The fire in the rugged San Gabriel Mountains northeast of Los Angeles was 57 percent contained early Tuesday after covering 538 acres, or less than a square mile.
Most of the more than 1,000 people evacuated from their homes had been allowed to return and public schools in the Sierra Madre community of about 11,000 residents were reopening Tuesday.
A cool front moved into the area after three days of high temperatures.
The cause of the blaze, which broke Saturday, remained under investigation.
Elsewhere, crews in central New Mexico had declared 95 percent containment on a blaze that has burned nine weekend or summer homes and several outbuildings. The fire blackened 4,832 acres, or 7.5 square miles.
Crews overcame a threatening flare-up in California Sunday night and worked Monday to halt a wildfire northeast of Los Angeles that sent 1,000 people fleeing their homes.
Water-dropping aircraft were in the air Monday to complement ground crews as more than 580 firefighters attacked the blaze above homes in the foothills of the San Gabriel Mountains. Calmer wind and rising humidity helped contain the fire on Tuesday, said U.S. Forest Service spokesman Ed Gililland.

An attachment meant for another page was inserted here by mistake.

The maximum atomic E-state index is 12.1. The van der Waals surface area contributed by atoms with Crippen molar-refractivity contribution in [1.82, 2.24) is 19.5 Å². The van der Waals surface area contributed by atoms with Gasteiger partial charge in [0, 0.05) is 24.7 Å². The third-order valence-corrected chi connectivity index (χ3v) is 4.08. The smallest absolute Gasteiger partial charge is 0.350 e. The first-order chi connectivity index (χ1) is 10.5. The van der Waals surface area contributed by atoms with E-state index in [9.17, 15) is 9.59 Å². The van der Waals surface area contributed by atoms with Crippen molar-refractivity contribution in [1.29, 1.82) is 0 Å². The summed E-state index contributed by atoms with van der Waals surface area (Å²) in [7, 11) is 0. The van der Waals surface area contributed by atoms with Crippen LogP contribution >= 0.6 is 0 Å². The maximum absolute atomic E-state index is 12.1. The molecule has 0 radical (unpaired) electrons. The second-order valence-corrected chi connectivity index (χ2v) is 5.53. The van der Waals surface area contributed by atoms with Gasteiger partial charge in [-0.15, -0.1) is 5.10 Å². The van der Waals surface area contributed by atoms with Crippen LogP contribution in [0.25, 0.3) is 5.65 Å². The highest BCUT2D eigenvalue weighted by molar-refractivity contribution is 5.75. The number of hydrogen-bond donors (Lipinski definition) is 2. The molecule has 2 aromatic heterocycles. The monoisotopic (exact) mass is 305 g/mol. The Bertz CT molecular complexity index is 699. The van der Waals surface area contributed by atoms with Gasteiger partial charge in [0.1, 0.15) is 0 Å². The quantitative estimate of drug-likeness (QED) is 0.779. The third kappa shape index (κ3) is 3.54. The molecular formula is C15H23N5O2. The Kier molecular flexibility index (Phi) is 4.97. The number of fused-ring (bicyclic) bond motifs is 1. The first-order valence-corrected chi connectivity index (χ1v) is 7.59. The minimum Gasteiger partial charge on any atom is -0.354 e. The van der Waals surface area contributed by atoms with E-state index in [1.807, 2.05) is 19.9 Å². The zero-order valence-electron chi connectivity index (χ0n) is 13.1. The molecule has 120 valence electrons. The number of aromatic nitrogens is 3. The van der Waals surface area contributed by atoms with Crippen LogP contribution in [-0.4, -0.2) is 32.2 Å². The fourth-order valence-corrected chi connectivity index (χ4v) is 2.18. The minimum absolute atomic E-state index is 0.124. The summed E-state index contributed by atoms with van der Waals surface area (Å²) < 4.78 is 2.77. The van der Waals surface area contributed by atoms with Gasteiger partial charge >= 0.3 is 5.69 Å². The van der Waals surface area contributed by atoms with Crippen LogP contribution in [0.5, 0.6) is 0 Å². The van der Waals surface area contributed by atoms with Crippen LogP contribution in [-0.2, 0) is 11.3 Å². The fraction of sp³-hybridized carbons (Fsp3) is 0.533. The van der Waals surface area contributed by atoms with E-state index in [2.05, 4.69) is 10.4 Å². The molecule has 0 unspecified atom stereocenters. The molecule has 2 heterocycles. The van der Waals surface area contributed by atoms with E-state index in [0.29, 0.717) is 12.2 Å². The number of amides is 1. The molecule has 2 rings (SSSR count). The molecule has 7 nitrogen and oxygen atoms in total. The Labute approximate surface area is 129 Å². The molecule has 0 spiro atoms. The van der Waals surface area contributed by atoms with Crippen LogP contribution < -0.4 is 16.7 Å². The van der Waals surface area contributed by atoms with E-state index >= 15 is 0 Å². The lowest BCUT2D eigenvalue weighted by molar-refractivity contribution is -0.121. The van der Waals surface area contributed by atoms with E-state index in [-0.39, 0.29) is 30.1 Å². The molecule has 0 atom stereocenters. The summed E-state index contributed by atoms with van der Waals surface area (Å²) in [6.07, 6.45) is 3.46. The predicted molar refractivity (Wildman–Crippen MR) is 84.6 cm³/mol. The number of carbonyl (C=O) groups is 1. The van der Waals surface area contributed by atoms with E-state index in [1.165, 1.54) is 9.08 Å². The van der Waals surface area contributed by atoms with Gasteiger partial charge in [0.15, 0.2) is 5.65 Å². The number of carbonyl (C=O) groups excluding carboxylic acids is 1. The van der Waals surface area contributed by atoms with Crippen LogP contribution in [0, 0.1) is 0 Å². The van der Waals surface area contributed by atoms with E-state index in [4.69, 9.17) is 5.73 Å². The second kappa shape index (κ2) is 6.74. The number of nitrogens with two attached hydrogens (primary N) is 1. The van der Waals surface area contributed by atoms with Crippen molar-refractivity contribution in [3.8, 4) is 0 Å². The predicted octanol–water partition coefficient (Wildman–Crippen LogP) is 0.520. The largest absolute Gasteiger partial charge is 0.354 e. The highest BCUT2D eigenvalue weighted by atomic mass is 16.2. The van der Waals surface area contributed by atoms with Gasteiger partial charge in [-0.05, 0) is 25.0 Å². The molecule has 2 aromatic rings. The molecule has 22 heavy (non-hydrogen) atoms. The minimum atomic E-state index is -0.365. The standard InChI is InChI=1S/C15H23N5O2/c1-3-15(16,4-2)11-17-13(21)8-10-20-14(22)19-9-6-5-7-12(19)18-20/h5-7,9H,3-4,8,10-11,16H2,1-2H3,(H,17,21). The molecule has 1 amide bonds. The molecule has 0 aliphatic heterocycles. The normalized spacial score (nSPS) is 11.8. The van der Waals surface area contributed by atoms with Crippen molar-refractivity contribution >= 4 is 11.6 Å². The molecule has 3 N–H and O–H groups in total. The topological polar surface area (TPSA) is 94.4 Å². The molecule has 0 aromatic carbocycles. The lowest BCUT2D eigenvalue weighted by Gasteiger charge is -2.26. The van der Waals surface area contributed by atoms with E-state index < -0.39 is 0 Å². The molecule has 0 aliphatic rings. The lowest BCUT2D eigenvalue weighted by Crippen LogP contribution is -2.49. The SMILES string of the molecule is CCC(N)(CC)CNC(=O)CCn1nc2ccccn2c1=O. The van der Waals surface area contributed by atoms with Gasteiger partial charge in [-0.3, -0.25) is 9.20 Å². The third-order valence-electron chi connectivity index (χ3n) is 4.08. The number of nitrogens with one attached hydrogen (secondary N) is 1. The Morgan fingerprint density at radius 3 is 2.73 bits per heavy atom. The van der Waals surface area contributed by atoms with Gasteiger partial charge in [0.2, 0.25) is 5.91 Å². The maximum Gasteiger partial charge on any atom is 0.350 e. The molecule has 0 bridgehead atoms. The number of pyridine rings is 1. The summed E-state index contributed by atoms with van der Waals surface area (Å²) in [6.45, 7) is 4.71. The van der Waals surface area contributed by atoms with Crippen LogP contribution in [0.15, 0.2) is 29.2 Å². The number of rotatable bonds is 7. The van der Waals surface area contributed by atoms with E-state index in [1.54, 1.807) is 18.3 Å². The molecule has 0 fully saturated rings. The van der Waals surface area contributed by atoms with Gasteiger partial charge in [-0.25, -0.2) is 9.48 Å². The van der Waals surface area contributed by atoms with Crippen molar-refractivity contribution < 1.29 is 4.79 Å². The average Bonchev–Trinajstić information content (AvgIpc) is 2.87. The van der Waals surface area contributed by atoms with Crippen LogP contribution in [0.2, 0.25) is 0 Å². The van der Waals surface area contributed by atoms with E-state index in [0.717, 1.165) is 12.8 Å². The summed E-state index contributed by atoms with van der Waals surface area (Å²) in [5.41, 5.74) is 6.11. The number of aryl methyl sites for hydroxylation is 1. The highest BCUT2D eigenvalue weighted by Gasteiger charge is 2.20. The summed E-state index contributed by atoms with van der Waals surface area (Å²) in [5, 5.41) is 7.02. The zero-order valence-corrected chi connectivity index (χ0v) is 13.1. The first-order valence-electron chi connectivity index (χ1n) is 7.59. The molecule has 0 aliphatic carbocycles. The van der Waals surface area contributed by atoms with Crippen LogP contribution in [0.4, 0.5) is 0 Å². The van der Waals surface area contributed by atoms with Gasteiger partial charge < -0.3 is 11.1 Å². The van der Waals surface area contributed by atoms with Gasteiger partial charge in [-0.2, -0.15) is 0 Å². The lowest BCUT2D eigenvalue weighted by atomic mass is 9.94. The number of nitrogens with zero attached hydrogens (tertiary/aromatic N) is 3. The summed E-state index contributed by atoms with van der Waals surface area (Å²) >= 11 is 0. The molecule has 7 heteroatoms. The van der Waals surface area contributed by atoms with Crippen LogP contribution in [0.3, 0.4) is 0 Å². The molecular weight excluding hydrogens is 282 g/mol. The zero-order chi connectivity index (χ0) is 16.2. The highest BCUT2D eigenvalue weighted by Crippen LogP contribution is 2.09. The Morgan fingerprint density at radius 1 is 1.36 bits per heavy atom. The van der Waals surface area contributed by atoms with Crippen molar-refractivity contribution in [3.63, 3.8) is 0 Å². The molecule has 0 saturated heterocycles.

Fire crews battling a wildfire had a close call early Monday when winds unexpectedly kicked up and sent flames within yards of several houses, reports CBS affiliate KCBS. Firefighters watered down embers that drifted onto a few roofs and fought back the blaze. Authorities said no homes have burned since the fire began Saturday.
The blaze had charred 490 acres Monday, authorities said. Containment had fallen from 30 percent to 23 percent because the burst of wind during the night pushed flames past some containment lines and within yards of several houses.
"It's a hot day and these are steep slopes," said Sierra Madre fire information spokeswoman Barbara Croonquist. "And the fact that it's so near the city makes it hard."
All Sierra Madre schools canceled Monday classes, and at least 1,000 people had evacuated their homes in the foothills. Authorities said no homes had burned since the fire began Saturday.
"This is pretty serious. Some of these areas have not burned in over 40 years," city spokeswoman Elisa Weaver said.
The blaze had been creeping northwest into the Angeles National Forest, Battalion Chief Tim Davis of the Forest Service said Sunday.
"It's very steep, inaccessible terrain, and it's very heavy brush," Davis said at a news conference. "Very difficult and arduous labor for these crews. You can't get bulldozers into the majority of where these fingers of fire run."
Two firefighters were treated for minor injuries, authorities said.
The blaze stranded 50 wedding party guests at a ranger station from Saturday until they were airlifted out by helicopter Sunday afternoon, Weaver said.